WWT documentation update — lots going on!

Hello all!

Thanks to the continuing assistance of Phil Rosenfield, last week I was able to get ahold of the WWT accounts on the service that we use to host most of our documentation, GitBook, and start straightening things out in the aftermath of their migration to “v2” of their platform. There was a lot to tackle, but I think that I got things to a much better place, and I’d like to report on where things now stand!

First of all, I have merged the old wwt-home and wwt-documentation meta-repositories on GitHub into what I am now dubbing the WWT Contributor Hub:

The intention is that this website will be, well, the hub for anyone who wants to contribute to the WWT project. Among other things it hosts the Code of Conduct, a brief Contributors’ Guide, and an index of all of our documentation.

Technical details: this is a GitHub Pages site. The source is in the GitHub repository named WorldWideTelescope/worldwidetelescope.github.io. The site content is generated statically using the Jekyll tool and the Just The Docs template. These are all very standard, GitHub-friendly approaches that should be very friendly to external contributors. Note that this is not a GitBook site — I judged that the GitHub Pages approach makes more sense for this site, which is more of a multifunctional hub rather than a single reference document.

I further tried to roughly straighten out all of our GitBook docs, including making sure that the list of docs is as complete as possible. In particular, I activated the WebGL SDK reference document and seriously overhauled it to match GitBook’s new scheme, with the following result:


I’ve done a first pass of tidying things up and writing some new introductory material. I think this will be a very important document, since I think a key constituency in the WWT userbase can and should be people who make their own custom web interactives using the WWT WebGL engine. The source code to this document is in the worldwide-telescope-webgl-sdk-reference repository on GitHub.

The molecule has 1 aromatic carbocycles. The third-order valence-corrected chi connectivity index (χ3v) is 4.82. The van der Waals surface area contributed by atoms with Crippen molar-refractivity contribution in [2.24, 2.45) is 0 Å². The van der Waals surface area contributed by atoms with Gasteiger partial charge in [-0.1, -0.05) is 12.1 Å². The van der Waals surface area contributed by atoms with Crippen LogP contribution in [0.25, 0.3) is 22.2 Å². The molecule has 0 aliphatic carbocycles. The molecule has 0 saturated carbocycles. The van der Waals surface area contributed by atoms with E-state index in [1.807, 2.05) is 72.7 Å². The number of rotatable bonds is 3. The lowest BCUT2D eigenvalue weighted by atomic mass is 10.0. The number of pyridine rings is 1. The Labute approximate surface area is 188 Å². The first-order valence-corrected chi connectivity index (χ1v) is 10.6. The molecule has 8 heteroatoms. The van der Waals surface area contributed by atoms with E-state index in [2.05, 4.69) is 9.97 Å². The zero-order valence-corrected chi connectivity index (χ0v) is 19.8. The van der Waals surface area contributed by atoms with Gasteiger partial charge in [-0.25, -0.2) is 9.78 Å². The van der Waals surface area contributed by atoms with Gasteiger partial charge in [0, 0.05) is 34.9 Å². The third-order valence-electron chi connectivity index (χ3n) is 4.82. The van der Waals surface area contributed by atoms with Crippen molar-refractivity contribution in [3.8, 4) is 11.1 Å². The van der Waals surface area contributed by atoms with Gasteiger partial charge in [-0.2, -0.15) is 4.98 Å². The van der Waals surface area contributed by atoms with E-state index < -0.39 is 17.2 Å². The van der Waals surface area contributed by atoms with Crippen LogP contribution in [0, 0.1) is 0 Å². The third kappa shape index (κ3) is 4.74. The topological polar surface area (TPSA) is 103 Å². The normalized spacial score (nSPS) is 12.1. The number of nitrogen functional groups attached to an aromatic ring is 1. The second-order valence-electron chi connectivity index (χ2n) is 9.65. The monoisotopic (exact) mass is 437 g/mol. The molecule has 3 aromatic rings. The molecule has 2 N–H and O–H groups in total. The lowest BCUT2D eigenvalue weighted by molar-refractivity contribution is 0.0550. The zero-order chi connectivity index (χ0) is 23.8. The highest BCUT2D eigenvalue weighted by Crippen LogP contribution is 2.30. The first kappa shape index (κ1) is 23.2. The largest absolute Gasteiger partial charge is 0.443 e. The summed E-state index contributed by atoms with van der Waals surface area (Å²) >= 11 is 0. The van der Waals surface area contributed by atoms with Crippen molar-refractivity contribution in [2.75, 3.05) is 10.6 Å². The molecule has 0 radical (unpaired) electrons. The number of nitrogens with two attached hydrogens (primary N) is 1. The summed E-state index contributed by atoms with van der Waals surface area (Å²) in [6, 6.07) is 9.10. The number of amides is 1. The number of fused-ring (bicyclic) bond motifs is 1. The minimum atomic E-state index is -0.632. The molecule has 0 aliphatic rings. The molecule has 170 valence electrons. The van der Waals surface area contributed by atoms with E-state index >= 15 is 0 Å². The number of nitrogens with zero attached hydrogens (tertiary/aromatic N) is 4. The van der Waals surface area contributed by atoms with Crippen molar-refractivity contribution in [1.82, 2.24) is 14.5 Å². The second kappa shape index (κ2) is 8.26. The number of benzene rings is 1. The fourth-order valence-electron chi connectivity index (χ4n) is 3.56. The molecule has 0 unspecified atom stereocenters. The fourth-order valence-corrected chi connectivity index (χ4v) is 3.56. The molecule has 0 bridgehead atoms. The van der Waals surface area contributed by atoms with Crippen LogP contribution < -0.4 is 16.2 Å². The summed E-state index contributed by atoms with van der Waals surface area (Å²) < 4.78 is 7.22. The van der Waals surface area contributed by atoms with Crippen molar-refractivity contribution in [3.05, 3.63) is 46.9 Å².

When considering the code examples for that document, I realized that we had an issue because both of our site-hosting options — GitBook and GitHub Pages — force HTTPS by default, and if we want to show examples live in the browser we need to use insecure HTTP because of the well-known limitation that the main WWT website doesn’t support SSL. (Yet.) To work around this, I had to split the examples into their own repository and host it on a separate domain. (GitHub Pages allows you to use plain HTTP if you set up your docs to live on a domain other than github.io.) So, here is our newly refreshed list of WebGL examples, cross-linked to source code and viewable live:

This is another GitHub Pages site, living in the repository wwt-web-examples.

Finally, the documentation of how to write GitBook content isn’t so great anymore, I think because GitBook is trying to channel people into a proprietary workflow. So I wrote up what I figured out about how to set things up to work nicely in the GitBook framework. That document is here:


And its source code is in the wwtdoc-misc repository.

That’s a lot, but here’s the summary I want to emphasize:

If a person is interested in documentation or other things to enable contributions to WWT, their first stop should be the WWT Contributor Hub. If they can’t find the needed information quickly, that’s a bug that we should fix. Such bugs should be filed against the WorldWideTelescope/worldwidetelescope.github.io repository.